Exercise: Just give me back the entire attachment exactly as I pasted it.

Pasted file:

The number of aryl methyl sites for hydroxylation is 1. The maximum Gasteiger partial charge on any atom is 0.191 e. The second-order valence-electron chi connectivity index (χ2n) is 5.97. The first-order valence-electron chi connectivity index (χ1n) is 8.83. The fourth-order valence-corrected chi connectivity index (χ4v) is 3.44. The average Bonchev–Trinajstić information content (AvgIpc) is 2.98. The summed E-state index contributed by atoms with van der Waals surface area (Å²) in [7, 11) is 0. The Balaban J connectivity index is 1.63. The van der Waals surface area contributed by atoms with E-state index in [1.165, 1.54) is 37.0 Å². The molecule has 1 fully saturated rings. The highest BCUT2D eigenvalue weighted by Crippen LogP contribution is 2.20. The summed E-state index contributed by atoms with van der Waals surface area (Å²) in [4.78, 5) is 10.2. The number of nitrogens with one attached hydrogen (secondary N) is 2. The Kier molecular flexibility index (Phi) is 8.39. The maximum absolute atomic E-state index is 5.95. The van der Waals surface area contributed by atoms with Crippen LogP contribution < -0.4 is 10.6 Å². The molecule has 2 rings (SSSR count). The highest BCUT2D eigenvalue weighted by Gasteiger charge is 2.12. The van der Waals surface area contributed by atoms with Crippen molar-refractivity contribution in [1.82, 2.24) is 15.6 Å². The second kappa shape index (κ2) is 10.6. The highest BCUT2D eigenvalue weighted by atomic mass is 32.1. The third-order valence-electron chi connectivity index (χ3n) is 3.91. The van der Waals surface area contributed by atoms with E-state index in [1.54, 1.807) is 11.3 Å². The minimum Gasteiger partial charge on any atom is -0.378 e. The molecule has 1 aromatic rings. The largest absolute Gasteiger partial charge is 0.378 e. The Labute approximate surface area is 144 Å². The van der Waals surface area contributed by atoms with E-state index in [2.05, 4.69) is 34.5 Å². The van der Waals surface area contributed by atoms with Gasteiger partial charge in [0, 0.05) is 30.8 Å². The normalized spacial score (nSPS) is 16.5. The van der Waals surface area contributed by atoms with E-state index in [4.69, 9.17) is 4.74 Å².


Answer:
The number of aryl methyl sites for hydroxylation is 1. The maximum Gasteiger partial charge on any atom is 0.191 e. The second-order valence-electron chi connectivity index (χ2n) is 5.97. The first-order valence-electron chi connectivity index (χ1n) is 8.83. The fourth-order valence-corrected chi connectivity index (χ4v) is 3.44. The average Bonchev–Trinajstić information content (AvgIpc) is 2.98. The summed E-state index contributed by atoms with van der Waals surface area (Å²) in [7, 11) is 0. The Balaban J connectivity index is 1.63. The van der Waals surface area contributed by atoms with E-state index in [1.165, 1.54) is 37.0 Å². The molecule has 1 fully saturated rings. The highest BCUT2D eigenvalue weighted by Crippen LogP contribution is 2.20. The summed E-state index contributed by atoms with van der Waals surface area (Å²) in [4.78, 5) is 10.2. The number of nitrogens with one attached hydrogen (secondary N) is 2. The Kier molecular flexibility index (Phi) is 8.39. The maximum absolute atomic E-state index is 5.95. The van der Waals surface area contributed by atoms with Crippen LogP contribution < -0.4 is 10.6 Å². The molecule has 2 rings (SSSR count). The highest BCUT2D eigenvalue weighted by Gasteiger charge is 2.12. The van der Waals surface area contributed by atoms with Crippen molar-refractivity contribution in [1.82, 2.24) is 15.6 Å². The second kappa shape index (κ2) is 10.6. The highest BCUT2D eigenvalue weighted by atomic mass is 32.1. The third-order valence-electron chi connectivity index (χ3n) is 3.91. The van der Waals surface area contributed by atoms with E-state index in [1.54, 1.807) is 11.3 Å². The minimum Gasteiger partial charge on any atom is -0.378 e. The molecule has 1 aromatic rings. The largest absolute Gasteiger partial charge is 0.378 e. The Labute approximate surface area is 144 Å². The van der Waals surface area contributed by atoms with E-state index in [2.05, 4.69) is 34.5 Å². The van der Waals surface area contributed by atoms with Gasteiger partial charge in [0, 0.05) is 30.8 Å². The normalized spacial score (nSPS) is 16.5. The van der Waals surface area contributed by atoms with E-state index in [4.69, 9.17) is 4.74 Å².